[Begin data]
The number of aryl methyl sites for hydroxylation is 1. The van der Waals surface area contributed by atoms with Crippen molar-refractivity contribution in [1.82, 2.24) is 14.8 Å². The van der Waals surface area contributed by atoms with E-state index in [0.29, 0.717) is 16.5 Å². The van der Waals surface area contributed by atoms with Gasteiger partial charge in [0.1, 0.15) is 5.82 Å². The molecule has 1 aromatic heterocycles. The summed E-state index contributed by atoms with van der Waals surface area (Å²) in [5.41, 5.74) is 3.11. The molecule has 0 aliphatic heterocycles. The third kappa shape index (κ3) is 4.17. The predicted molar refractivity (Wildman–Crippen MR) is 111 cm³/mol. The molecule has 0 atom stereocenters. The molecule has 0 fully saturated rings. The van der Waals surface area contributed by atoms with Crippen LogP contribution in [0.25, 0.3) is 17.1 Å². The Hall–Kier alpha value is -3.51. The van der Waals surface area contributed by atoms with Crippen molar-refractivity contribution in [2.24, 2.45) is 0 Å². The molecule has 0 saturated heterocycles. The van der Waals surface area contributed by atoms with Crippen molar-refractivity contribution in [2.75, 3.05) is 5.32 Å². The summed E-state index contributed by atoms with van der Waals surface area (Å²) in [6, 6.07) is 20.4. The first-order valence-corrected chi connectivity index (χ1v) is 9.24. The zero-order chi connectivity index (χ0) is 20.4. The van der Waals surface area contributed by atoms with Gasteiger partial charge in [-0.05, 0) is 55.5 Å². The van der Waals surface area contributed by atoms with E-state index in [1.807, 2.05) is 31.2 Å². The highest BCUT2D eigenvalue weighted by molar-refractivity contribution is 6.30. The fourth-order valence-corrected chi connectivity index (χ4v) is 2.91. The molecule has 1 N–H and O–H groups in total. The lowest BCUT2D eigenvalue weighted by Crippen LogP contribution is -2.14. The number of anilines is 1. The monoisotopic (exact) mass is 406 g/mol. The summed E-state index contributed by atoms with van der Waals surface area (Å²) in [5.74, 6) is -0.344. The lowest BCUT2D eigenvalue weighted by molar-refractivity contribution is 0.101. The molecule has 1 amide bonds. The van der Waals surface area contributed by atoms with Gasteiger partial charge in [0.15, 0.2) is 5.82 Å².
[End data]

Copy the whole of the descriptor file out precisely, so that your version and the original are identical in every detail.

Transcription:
The number of aryl methyl sites for hydroxylation is 1. The van der Waals surface area contributed by atoms with Crippen molar-refractivity contribution in [1.82, 2.24) is 14.8 Å². The van der Waals surface area contributed by atoms with E-state index in [0.29, 0.717) is 16.5 Å². The van der Waals surface area contributed by atoms with Gasteiger partial charge in [0.1, 0.15) is 5.82 Å². The molecule has 1 aromatic heterocycles. The summed E-state index contributed by atoms with van der Waals surface area (Å²) in [5.41, 5.74) is 3.11. The molecule has 0 aliphatic heterocycles. The third kappa shape index (κ3) is 4.17. The predicted molar refractivity (Wildman–Crippen MR) is 111 cm³/mol. The molecule has 0 atom stereocenters. The molecule has 0 fully saturated rings. The van der Waals surface area contributed by atoms with Crippen LogP contribution in [0.25, 0.3) is 17.1 Å². The Hall–Kier alpha value is -3.51. The van der Waals surface area contributed by atoms with Crippen molar-refractivity contribution in [2.24, 2.45) is 0 Å². The molecule has 0 saturated heterocycles. The van der Waals surface area contributed by atoms with Crippen molar-refractivity contribution in [2.75, 3.05) is 5.32 Å². The summed E-state index contributed by atoms with van der Waals surface area (Å²) in [6, 6.07) is 20.4. The first-order valence-corrected chi connectivity index (χ1v) is 9.24. The zero-order chi connectivity index (χ0) is 20.4. The van der Waals surface area contributed by atoms with Gasteiger partial charge in [-0.05, 0) is 55.5 Å². The van der Waals surface area contributed by atoms with E-state index in [1.807, 2.05) is 31.2 Å². The highest BCUT2D eigenvalue weighted by molar-refractivity contribution is 6.30. The fourth-order valence-corrected chi connectivity index (χ4v) is 2.91. The molecule has 1 N–H and O–H groups in total. The lowest BCUT2D eigenvalue weighted by Crippen LogP contribution is -2.14. The number of anilines is 1. The monoisotopic (exact) mass is 406 g/mol. The summed E-state index contributed by atoms with van der Waals surface area (Å²) in [5.74, 6) is -0.344. The lowest BCUT2D eigenvalue weighted by molar-refractivity contribution is 0.101. The molecule has 1 amide bonds. The van der Waals surface area contributed by atoms with Gasteiger partial charge in [0.15, 0.2) is 5.82 Å².